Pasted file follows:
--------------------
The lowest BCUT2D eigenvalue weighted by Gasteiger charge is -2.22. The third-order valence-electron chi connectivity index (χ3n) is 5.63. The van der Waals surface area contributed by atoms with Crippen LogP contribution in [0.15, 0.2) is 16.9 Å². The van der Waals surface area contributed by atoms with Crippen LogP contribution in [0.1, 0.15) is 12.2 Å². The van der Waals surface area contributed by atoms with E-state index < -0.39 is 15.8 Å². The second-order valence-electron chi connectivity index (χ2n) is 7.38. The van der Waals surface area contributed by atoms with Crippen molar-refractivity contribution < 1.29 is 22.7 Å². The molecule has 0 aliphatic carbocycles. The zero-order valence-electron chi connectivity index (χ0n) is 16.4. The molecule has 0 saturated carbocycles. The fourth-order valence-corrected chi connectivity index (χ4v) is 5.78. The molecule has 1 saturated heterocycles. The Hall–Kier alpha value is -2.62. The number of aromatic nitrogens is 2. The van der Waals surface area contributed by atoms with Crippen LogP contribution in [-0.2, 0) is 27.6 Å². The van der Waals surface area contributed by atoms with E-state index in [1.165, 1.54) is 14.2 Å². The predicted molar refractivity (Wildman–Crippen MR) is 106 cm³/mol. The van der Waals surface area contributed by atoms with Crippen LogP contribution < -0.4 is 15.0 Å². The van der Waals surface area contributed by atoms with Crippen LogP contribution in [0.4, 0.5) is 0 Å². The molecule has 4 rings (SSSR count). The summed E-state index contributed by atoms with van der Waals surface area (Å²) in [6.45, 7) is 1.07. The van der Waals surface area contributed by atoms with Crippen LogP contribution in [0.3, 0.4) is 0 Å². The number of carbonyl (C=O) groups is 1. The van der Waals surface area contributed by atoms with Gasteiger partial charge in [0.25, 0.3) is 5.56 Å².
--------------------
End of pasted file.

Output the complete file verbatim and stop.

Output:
The lowest BCUT2D eigenvalue weighted by Gasteiger charge is -2.22. The third-order valence-electron chi connectivity index (χ3n) is 5.63. The van der Waals surface area contributed by atoms with Crippen LogP contribution in [0.15, 0.2) is 16.9 Å². The van der Waals surface area contributed by atoms with Crippen LogP contribution in [0.1, 0.15) is 12.2 Å². The van der Waals surface area contributed by atoms with E-state index < -0.39 is 15.8 Å². The second-order valence-electron chi connectivity index (χ2n) is 7.38. The van der Waals surface area contributed by atoms with Crippen molar-refractivity contribution < 1.29 is 22.7 Å². The molecule has 0 aliphatic carbocycles. The zero-order valence-electron chi connectivity index (χ0n) is 16.4. The molecule has 0 saturated carbocycles. The fourth-order valence-corrected chi connectivity index (χ4v) is 5.78. The molecule has 1 saturated heterocycles. The Hall–Kier alpha value is -2.62. The number of aromatic nitrogens is 2. The van der Waals surface area contributed by atoms with Crippen LogP contribution in [-0.2, 0) is 27.6 Å². The van der Waals surface area contributed by atoms with E-state index in [1.165, 1.54) is 14.2 Å². The predicted molar refractivity (Wildman–Crippen MR) is 106 cm³/mol. The van der Waals surface area contributed by atoms with Crippen LogP contribution < -0.4 is 15.0 Å². The van der Waals surface area contributed by atoms with Crippen LogP contribution in [0.4, 0.5) is 0 Å². The molecule has 4 rings (SSSR count). The summed E-state index contributed by atoms with van der Waals surface area (Å²) in [6.45, 7) is 1.07. The van der Waals surface area contributed by atoms with Crippen LogP contribution in [0.3, 0.4) is 0 Å². The number of carbonyl (C=O) groups is 1. The van der Waals surface area contributed by atoms with Gasteiger partial charge in [0.25, 0.3) is 5.56 Å².